The 2016 presidential race just got even wackier —if it could— with former New York City Mayor, Michael R. Bloomberg now toying seriously with making a run.

This comes on the heels of rumors that a Stop-Trump movement is quickly gaining steam. Founder of a media empire, Bloomberg could easily match bankrolls with Trump and vows to spend $1 billion if needed.

Bloomberg probably remains sidelined if Hillary Clinton is the nominee. In a Sen. Ted Cruz vs. Bernie Sanders match-up —by itself a scary prospect for the faint of heart—with either Bloomberg or Trump running as third party insurgents, anything could happen.

Meanwhile there is speculation that the one individual who might be called to the rescue if the GOP mega-funders can join forces and who would have a shot at uniting the warring factions, is House Speaker, Paul Ryan.

A Ryan draft would almost certainly propel Trump to bolt the party and run as an Independent which he threatened to do earlier. If Hillary Clinton is the Democratic nominee, a third party candidate probably gives her the White House.

If Bloomberg enters the fray in a four-way battle, the election could end up needing to be settled in the House of Representatives. The last time that occurred was in 1824 in a brawl between hero of the War of 1812, Andrew Jackson; Sec. of State, John Quincy Adams; Sec. of the Treasury, William Crawford; and Henry Clay, the powerful House Speaker.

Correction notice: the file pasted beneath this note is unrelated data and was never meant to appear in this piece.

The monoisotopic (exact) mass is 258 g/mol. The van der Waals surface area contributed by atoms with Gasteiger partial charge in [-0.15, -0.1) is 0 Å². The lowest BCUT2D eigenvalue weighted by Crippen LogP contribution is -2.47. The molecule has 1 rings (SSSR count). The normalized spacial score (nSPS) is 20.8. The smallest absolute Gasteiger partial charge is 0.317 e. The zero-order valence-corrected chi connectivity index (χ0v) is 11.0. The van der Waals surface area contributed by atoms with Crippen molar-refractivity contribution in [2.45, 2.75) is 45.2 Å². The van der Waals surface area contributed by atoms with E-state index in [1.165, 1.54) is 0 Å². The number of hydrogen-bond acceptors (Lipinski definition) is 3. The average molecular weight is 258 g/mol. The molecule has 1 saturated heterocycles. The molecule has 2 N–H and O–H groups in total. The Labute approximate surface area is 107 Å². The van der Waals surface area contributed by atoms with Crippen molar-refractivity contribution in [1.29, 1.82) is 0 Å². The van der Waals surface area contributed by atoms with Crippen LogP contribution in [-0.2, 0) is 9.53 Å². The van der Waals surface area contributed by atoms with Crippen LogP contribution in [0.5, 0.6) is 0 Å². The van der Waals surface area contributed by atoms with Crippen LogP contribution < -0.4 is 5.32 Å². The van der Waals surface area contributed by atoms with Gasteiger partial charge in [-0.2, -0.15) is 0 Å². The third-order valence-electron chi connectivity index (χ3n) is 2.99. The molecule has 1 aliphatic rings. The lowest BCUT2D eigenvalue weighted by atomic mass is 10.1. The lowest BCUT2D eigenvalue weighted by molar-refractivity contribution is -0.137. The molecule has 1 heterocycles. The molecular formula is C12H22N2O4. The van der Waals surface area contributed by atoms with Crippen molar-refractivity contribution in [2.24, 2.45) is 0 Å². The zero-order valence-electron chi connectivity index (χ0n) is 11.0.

Under the 12th Amendment when no candidate gets a majority of the electoral votes, the House chooses among the top three popular vote getters with each state having one vote. Jackson easily led in the popular vote but fell short by 32 electoral votes. Clay, who had come in fourth, threw his to Adams denying Jackson the presidency.

Bitter over the defeat, Jackson returned the favor in 1828 becoming President as leader of the newly formed Democratic Party!

I posed the idea of a Paul Ryan or Michael Bloomberg candidacy to influential California elected officials and other community leaders who asked to remain anonymous.

As to Ryan, most felt he could be chosen only at a brokered convention in the event of a deadlock. That is not a strong likelihood if the big money funders and the GOP leadership comprised of moderates, come together and decide to dump Trump perhaps in favor of Sen. Marco Rubio or even John Kasich.

Jeb Bush, the early front-runner, could even re-emerge in that scenario although he is barely an exclamation point at this juncture.

Former sometime Californian, Carly Fiorina, the only GOP woman who briefly took center stage is no longer even mentioned.

The GOP winner-take-all delegate rules which only apply to 16.2% of them also argue against a deadlock which is why candidates will fight hard to rack up primary victories even in states that are solidly Democratic such as California.

But if the GOP race looks increasingly unsettled by May, California may get much more attention as the surviving candidates try to pile up the delegate counts.

The Iowa and New Hampshire outcomes will hold great symbolic importance especially for the leaders (currently Trump and Texas Sen. Ted Cruz). However in the present chaotic environment, the results could prove less meaningful in the long run if they open doors for others lagging behind or waiting in the wings.

One responder said, “no way could Paul Ryan step into that food fight, and no realistic way he would survive if he did. The Tea Party feels this is their time and will brutalize anyone trying to block their candidates at the convention.”

A county supervisor wrote, “I see Paul Ryan well set up whether purposely or not to jump into the race, but given Trump’s potency the GOP has to be thinking along multiple tracks.”

I would ask, why would someone who holds the nation’s third most powerful job give it up when he could be the prohibitive (and untainted) favorite for his party’s presidential nomination in four or eight years if they lose?